RT is not the best defect tracking system for viewing progress. It's hard to pull summaries out, and it's a bit intimidating for people who don't use it constantly merely because it plunges you into detail. Because of this, we had been maintaining a page on the wiki that listed "must fix" bugs for the release ("showstoppers", "blockers", pick a name, any name). It had extremely basic information about each: a quick description, whether it was a "must fix" or not, and whether it was open or closed. It was effort to maintain the page by hand, but it was a convenient place for anyone on the project team to see where we were and what the status of their pet bugs were.
But then we moved to Jira. We were able to set up a shared dashboard that showed the open "must fix" issues, a table of issues found that weren't considered release stoppers, and a graph showing the number of closed versus open issues targeted for the release. In short, it did everything the wiki page did, and with more colors. Time to ditch that hand-maintained issues page!
Err... no. Not yet.
Software development cycles are really about routine and consistency. The act of building (and testing and releasing and marketing) software itself is rife with uncertainty, so having a stable process underneath it can provide us with the tracking and planning mechanisms we need. And while the SDLC should absolutely be matured, we have to be careful about when and how we make changes.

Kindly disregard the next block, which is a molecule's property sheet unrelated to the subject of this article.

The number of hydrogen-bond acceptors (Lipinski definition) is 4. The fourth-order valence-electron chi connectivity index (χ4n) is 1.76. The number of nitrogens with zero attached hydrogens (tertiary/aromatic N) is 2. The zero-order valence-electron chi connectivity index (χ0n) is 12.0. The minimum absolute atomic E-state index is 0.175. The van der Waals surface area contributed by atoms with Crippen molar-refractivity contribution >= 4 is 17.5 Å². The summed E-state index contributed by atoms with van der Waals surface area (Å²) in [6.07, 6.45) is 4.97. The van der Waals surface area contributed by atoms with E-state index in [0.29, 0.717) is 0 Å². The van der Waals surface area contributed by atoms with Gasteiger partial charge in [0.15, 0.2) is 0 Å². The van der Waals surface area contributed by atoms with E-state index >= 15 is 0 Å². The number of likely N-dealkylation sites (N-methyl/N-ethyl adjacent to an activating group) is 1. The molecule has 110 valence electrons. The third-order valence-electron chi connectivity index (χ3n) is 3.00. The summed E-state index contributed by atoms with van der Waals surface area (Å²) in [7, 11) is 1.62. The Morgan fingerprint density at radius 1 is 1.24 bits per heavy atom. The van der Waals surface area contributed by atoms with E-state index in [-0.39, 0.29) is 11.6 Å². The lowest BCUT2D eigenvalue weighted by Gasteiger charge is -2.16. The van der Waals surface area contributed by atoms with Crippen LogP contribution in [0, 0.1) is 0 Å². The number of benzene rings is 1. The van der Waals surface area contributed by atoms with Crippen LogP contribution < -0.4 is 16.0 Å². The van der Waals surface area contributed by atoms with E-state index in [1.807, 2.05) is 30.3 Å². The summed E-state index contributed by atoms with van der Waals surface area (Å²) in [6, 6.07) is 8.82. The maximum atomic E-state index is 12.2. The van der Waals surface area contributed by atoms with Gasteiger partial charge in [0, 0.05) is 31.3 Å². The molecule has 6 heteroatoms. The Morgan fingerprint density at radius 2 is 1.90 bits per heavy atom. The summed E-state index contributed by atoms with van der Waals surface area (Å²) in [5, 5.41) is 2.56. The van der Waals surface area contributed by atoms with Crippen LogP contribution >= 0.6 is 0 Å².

In this case, we had the whole team - from the VP Engineering and the product manager to the support engineers and developers - already used to using the wiki issues page. Changing it is certainly possible, but habits die hard, and there was an opportunity for missed communication. ("I didn't see it on the wiki!" "It's on the Jira dashboard" "Yeah, but I forgot we were using that, and I know it's kind of late now but this really is a big problem".) So we decided to maintain the issues page through the end of the release. This gave us the opportunity in development to refine the Jira dashboard and work out kinks around handling new issues as they came in ("untriaged", we call them) , etc. It also made it easier to educate people, since we had the entire next release (which was just starting development at the time) to get the larger team used to looking someplace new for status.
In other words, just because we could switch didn't mean we had to switch. Better to make a change later and more smoothly, then to make a change as soon as you can simply because you can. So please, make changes in your progress. Just make them when the time is right.